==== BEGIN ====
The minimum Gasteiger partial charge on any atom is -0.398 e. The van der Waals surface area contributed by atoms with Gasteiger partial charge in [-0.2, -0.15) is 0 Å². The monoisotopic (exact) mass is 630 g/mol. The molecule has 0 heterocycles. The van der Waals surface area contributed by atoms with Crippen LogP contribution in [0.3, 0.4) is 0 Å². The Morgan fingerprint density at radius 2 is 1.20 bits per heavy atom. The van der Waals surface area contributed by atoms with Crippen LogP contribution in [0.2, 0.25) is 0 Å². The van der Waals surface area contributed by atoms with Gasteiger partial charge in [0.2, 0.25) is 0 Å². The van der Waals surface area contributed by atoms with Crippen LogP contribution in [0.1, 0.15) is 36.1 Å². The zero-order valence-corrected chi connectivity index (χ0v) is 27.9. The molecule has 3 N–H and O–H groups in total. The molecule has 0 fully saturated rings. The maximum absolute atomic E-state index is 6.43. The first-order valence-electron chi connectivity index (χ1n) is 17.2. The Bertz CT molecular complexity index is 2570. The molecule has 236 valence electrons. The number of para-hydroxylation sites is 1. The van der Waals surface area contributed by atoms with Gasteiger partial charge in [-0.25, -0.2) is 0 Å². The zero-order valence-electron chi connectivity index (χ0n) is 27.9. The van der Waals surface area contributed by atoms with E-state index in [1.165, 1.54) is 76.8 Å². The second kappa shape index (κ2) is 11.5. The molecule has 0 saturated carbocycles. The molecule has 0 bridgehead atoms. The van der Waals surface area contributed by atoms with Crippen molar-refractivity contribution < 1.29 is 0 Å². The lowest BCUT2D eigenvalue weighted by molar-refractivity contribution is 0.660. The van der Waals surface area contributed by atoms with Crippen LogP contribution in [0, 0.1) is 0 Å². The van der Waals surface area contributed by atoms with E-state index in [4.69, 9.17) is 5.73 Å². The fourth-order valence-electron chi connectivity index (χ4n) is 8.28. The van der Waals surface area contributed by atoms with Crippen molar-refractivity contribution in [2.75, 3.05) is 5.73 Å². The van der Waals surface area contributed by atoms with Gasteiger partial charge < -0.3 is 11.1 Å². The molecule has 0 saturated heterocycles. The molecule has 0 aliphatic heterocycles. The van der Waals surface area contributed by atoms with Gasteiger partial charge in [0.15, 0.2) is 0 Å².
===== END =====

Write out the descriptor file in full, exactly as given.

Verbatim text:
The minimum Gasteiger partial charge on any atom is -0.398 e. The van der Waals surface area contributed by atoms with Gasteiger partial charge in [-0.2, -0.15) is 0 Å². The monoisotopic (exact) mass is 630 g/mol. The molecule has 0 heterocycles. The van der Waals surface area contributed by atoms with Crippen LogP contribution in [0.3, 0.4) is 0 Å². The Morgan fingerprint density at radius 2 is 1.20 bits per heavy atom. The van der Waals surface area contributed by atoms with Crippen LogP contribution in [0.2, 0.25) is 0 Å². The van der Waals surface area contributed by atoms with Gasteiger partial charge in [0.2, 0.25) is 0 Å². The van der Waals surface area contributed by atoms with Crippen LogP contribution in [0.1, 0.15) is 36.1 Å². The zero-order valence-corrected chi connectivity index (χ0v) is 27.9. The molecule has 3 N–H and O–H groups in total. The molecule has 0 fully saturated rings. The maximum absolute atomic E-state index is 6.43. The first-order valence-electron chi connectivity index (χ1n) is 17.2. The Bertz CT molecular complexity index is 2570. The molecule has 236 valence electrons. The number of para-hydroxylation sites is 1. The van der Waals surface area contributed by atoms with Gasteiger partial charge in [-0.25, -0.2) is 0 Å². The zero-order valence-electron chi connectivity index (χ0n) is 27.9. The van der Waals surface area contributed by atoms with E-state index in [1.165, 1.54) is 76.8 Å². The second kappa shape index (κ2) is 11.5. The molecule has 0 saturated carbocycles. The molecule has 0 bridgehead atoms. The van der Waals surface area contributed by atoms with Crippen molar-refractivity contribution < 1.29 is 0 Å². The lowest BCUT2D eigenvalue weighted by molar-refractivity contribution is 0.660. The van der Waals surface area contributed by atoms with Crippen LogP contribution in [0, 0.1) is 0 Å². The van der Waals surface area contributed by atoms with E-state index in [4.69, 9.17) is 5.73 Å². The fourth-order valence-electron chi connectivity index (χ4n) is 8.28. The van der Waals surface area contributed by atoms with Crippen molar-refractivity contribution in [2.75, 3.05) is 5.73 Å². The van der Waals surface area contributed by atoms with Gasteiger partial charge < -0.3 is 11.1 Å². The molecule has 0 saturated heterocycles. The molecule has 0 aliphatic heterocycles. The van der Waals surface area contributed by atoms with Gasteiger partial charge in [0.15, 0.2) is 0 Å².